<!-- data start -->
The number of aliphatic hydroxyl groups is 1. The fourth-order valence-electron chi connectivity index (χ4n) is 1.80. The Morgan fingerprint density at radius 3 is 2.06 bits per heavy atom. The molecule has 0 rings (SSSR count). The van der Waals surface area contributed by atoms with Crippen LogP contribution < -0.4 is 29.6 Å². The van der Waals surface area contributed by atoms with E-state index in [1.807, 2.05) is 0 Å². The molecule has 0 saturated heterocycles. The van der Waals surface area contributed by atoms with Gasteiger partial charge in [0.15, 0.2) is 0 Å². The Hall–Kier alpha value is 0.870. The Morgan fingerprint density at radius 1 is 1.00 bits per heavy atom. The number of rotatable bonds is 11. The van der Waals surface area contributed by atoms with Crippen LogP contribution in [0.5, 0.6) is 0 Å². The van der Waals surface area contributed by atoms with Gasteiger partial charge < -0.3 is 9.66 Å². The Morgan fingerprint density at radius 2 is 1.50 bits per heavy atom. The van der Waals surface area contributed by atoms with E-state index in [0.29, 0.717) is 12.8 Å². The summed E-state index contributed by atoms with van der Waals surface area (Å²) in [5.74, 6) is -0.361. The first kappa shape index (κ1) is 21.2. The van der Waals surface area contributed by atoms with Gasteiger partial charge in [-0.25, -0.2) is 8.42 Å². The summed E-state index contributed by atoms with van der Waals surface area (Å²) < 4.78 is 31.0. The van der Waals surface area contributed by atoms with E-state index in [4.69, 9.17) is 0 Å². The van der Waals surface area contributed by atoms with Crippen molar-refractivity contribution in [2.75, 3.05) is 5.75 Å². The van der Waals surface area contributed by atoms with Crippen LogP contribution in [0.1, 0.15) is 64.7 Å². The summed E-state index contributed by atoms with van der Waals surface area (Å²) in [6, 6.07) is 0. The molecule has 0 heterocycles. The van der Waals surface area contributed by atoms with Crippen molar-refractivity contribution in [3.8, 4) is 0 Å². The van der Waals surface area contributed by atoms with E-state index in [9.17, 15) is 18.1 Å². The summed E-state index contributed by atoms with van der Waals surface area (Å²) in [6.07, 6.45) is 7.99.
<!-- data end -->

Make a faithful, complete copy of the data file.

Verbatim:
The number of aliphatic hydroxyl groups is 1. The fourth-order valence-electron chi connectivity index (χ4n) is 1.80. The Morgan fingerprint density at radius 3 is 2.06 bits per heavy atom. The molecule has 0 rings (SSSR count). The van der Waals surface area contributed by atoms with Crippen LogP contribution < -0.4 is 29.6 Å². The van der Waals surface area contributed by atoms with E-state index in [1.807, 2.05) is 0 Å². The molecule has 0 saturated heterocycles. The van der Waals surface area contributed by atoms with Gasteiger partial charge in [0.15, 0.2) is 0 Å². The Hall–Kier alpha value is 0.870. The Morgan fingerprint density at radius 1 is 1.00 bits per heavy atom. The number of rotatable bonds is 11. The van der Waals surface area contributed by atoms with Crippen LogP contribution in [0.5, 0.6) is 0 Å². The van der Waals surface area contributed by atoms with Gasteiger partial charge < -0.3 is 9.66 Å². The Morgan fingerprint density at radius 2 is 1.50 bits per heavy atom. The van der Waals surface area contributed by atoms with E-state index in [0.29, 0.717) is 12.8 Å². The summed E-state index contributed by atoms with van der Waals surface area (Å²) in [5.74, 6) is -0.361. The first kappa shape index (κ1) is 21.2. The van der Waals surface area contributed by atoms with Gasteiger partial charge in [-0.25, -0.2) is 8.42 Å². The summed E-state index contributed by atoms with van der Waals surface area (Å²) < 4.78 is 31.0. The van der Waals surface area contributed by atoms with E-state index in [4.69, 9.17) is 0 Å². The van der Waals surface area contributed by atoms with Crippen molar-refractivity contribution in [2.75, 3.05) is 5.75 Å². The van der Waals surface area contributed by atoms with Crippen LogP contribution in [0.1, 0.15) is 64.7 Å². The summed E-state index contributed by atoms with van der Waals surface area (Å²) in [6, 6.07) is 0. The molecule has 0 heterocycles. The van der Waals surface area contributed by atoms with Crippen molar-refractivity contribution in [3.8, 4) is 0 Å². The van der Waals surface area contributed by atoms with E-state index in [9.17, 15) is 18.1 Å². The summed E-state index contributed by atoms with van der Waals surface area (Å²) in [6.07, 6.45) is 7.99.